Monday, August 12, 2013

Joint Travel Days Boston/Haifa- Journey of the Water Part II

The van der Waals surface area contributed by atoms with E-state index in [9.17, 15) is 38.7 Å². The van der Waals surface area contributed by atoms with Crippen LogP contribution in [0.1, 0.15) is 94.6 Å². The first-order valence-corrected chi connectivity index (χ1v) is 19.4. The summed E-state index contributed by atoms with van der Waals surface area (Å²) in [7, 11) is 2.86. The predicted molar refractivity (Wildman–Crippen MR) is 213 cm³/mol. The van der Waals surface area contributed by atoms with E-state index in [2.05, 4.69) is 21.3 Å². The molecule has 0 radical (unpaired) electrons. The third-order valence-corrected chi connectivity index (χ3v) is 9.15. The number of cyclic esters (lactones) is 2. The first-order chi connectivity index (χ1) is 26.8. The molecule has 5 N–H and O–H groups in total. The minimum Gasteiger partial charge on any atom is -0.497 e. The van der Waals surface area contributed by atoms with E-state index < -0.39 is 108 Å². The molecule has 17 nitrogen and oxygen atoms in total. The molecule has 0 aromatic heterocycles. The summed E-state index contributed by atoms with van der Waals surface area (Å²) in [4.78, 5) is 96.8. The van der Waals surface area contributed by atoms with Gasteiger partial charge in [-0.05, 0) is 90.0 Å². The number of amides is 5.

Monday, August 5th Written by Julia Habbe We woke up Monday morning exhausted after a night of dancing in the final goodbye party at congress. We packed our bags and met with our tribes for one last feedback session. After saying goodbye to all our new friends, the Boston-Haifa cohort piled on the bus for some long awaited nap time on the way to the Dead Sea. When we arrived, the heat was crazily intense. We did the usual routine of drenching ourselves in sunscreen, and then headed for the water. We had so much fun floating in the water and rolling around. There was a mud bath right on the shore so we covered ourselves in mud (and did a quick photo shoot) and then ran back into the sea. Once we couldn’t stand the heat and the stinging anymore, most of us were lucky enough to hitch rides on a golf cart driven by the area’s staff to and from the sulfur pool/spa area, changing rooms, and store. (It’s a rough life in the desert ;) ) Then we were on route to the Bedouin tents! The moment we stepped off the bus the Bedouin’s led us to a pack of camels and the famous camel rides began! As someone who has never been to Israel before, I had been waiting for this tourist attraction the entire trip. With two people on each camel, we were led around in a circle in the desert. There were a lot of screams and laughs, a fun experience all around! We then met with a Bedouin man in a tent, where he told us about his culture and we had the opportunity to ask him questions. He told us that he had three wives, and a separate tent for each family. He also said that the women’s role in the Bedouin culture is to take orders from the man. After we got over that initial shock, we learned about how Bedouin culture is being influenced by modern technology, and that many children choose to leave their homes to get an education in the city. Many Israelis were curious as to whether the Bedouins serve in the army and pay taxes (they do both). We then had dinner in a huge tent with all of the other groups staying there. The meal was served without utensils, and we laughed eating rice and salad with our hands. Then the Boston-Haifa cohort went to our tent (split down the middle to divide genders when sleeping) and had a program about the 6th leg of Judaism. We talked about parts of Judaism that were important to us other than memory, family, covenant, Israel and Hebrew. Even though we were extremely exhausted at this point, the JCs then insisted on leading a Boston maagal. The maagal was modeled after our first maagal Lila in the fall. (The rumor is that it was put together very last-minute). We were all instructed to wear a blindfold. I put my neck pillow around my head. Then we were arranged in a line and our hands were put together. We were led in a blind trust walk, not knowing who was ahead of us, who was behind us, or where we were going. After what felt like ages, we finally stopped. The JCs separated us and had us lie down on our backs. Then- remove the blindfolds. We were staring straight at a sky filled with endless amounts of stars. There was no moon or clouds, so it was one of those fantastic skies that appears impossibly more full than the one at home. We lay individually in silence, taking in the beauty around us. This experience is what many fellows have referred to as their real “Israel moment”. We were filled with peace and love for both each other and the country. We came together to talk and everyone was happy. A few of us stayed out later than others. Some crowded around AJ’s fancy camera, trying to adjust the exposure time to capture the sky on film. Others of us lay in a heap together on our backs, opened our palms to the sky and literally tried to inhale the energy of the stars. We wanted to capture the beauty and awesomeness of that sky and that moment. There was an indescribable sense of unity between us, the specks of dust lying on a tiny planet looking through the window to the vast universe around us. It was difficult to get rid of that “energy”. I personally could not fall asleep and ended up staying outside the tent and laughing and talking with other hyper people. We finally went to sleep around 2. We would be hiking Masada around 4:30 am. This day was so full of happiness and new experiences, and we felt more awake than ever.

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